Kiddush (Part 1): Unity Through Separation
“Although you may enjoy the rest and the tranquility of Shabbat, have in mind that you are not observing the day for your own pleasure; rather to honor the One who commanded you to do so.”
Sefat Emet (Rabbi Yehudah Aryeh Leib Alter)
One of the more obvious symbols in the Jewish cycle is wine. Many rituals are accompanied by a cup that brims over with wine. When a couple marries, they drink wine under the Chuppah. At the seven days of celebration after the wedding, special blessings are recited, which conclude with a blessing over wine. When a Brit Milah is performed, a blessing is recited over a cup of wine. There is wine at a Pidyon HaBen (redemption of a first-born son). We herald in Shabbat and Yom Tov with wine and, similarly, we take leave of them with a cup of wine.
On the face of it, this may not seem remarkable. Anyone familiar with Jewish rituals knows that wine nearly always plays a very prominent role. However, when one thinks about it, it really is rather surprising because of the potentially destructive nature of wine. Wine has played a very conspicuous role in the downfall of mankind almost since the beginning of history. According to Rabbi Meir (Tractate Brachot 40a) the Tree of Knowledge was a grapevine because “there is nothing that brings [more] wailing upon man as wine.” Rabbi Meir is teaching us that it was the latent destructiveness of wine that caused Adam and Chavah to sin and it is the same latent destructiveness that is the cause of so much sorrow up to and including today. The Talmud continues by describing how, on leaving the Ark after having been constrained within it for a whole year, Noach planted a vineyard and became drunk from its wine which directly led to his degradation (Ber. 9:20-21). And in both the Torah and the Prophets the list of tragedies that occurred because of excessive wine drinking seems never-ending. Perhaps it would be more understandable if wine would have been entirely forbidden as it symbolizes the ease with which wine can overcome a person’s spiritual identity and turn them into a completely physical being (ibid. Rashi). At the very least it would seem more appropriate that wine be regarded with distrust and that it come with all kinds of warnings about the dangers of excessive drinking. And, yet, not only is that not the case but we seem to actually do the opposite and embrace it and rejoice with by making wine so central to so many of our ceremonies.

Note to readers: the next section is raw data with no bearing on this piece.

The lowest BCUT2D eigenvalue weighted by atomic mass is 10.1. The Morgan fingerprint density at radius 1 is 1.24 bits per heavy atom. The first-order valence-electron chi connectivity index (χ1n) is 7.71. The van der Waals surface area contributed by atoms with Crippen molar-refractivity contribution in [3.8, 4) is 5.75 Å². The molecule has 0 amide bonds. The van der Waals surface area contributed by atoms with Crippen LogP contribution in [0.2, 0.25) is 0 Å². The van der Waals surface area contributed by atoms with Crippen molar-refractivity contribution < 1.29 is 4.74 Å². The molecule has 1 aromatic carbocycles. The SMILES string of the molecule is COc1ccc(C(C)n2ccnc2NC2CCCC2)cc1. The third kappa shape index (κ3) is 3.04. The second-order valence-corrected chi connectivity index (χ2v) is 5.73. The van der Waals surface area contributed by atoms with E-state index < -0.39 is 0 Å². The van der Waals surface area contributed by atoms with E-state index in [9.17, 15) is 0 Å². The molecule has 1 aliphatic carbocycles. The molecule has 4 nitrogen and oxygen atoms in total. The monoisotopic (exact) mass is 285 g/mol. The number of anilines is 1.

Paradoxically, through the extensive use of wine, the Torah teaches us a foundational lesson: everything in the physical world can be elevated to be a spiritual experience. And wine, a symbol of a person’s ability to descend to the lowest levels, is no different. Precisely due to its enormously potent power, we are commanded to utilize it for benefit in spiritual realms. This means taking wine, the epitome of the physical controlling the spiritual in a negative manner, and elevating it. We do this by turning it into something sanctified, by making a blessing over it and drinking it at the holiest moments of our year. This concept of elevating the mundane is fundamental to Judaism.Rabbi Yitzchak Friedman (1850-1917) was the first Rebbe of Boyan Chassidut and is known as the Pachad Yitzchak after his seminal work. Regarding the way a person should to fulfill the obligation to say Kiddush, the Sage Shmuel teaches, “Ein Kiddush Elah Bemakom Seudah – Kiddush must be recited only in the place where the meal is eaten.” The Pachad Yitzchak taught that Shmuel’s statement can be understood as “Ein Kiddush – i.e., the only way to attain holiness is Elah Bemakom Seudah, through eating a meal.” If one eats with the correct intent, they will attain immense holiness.
To be continued…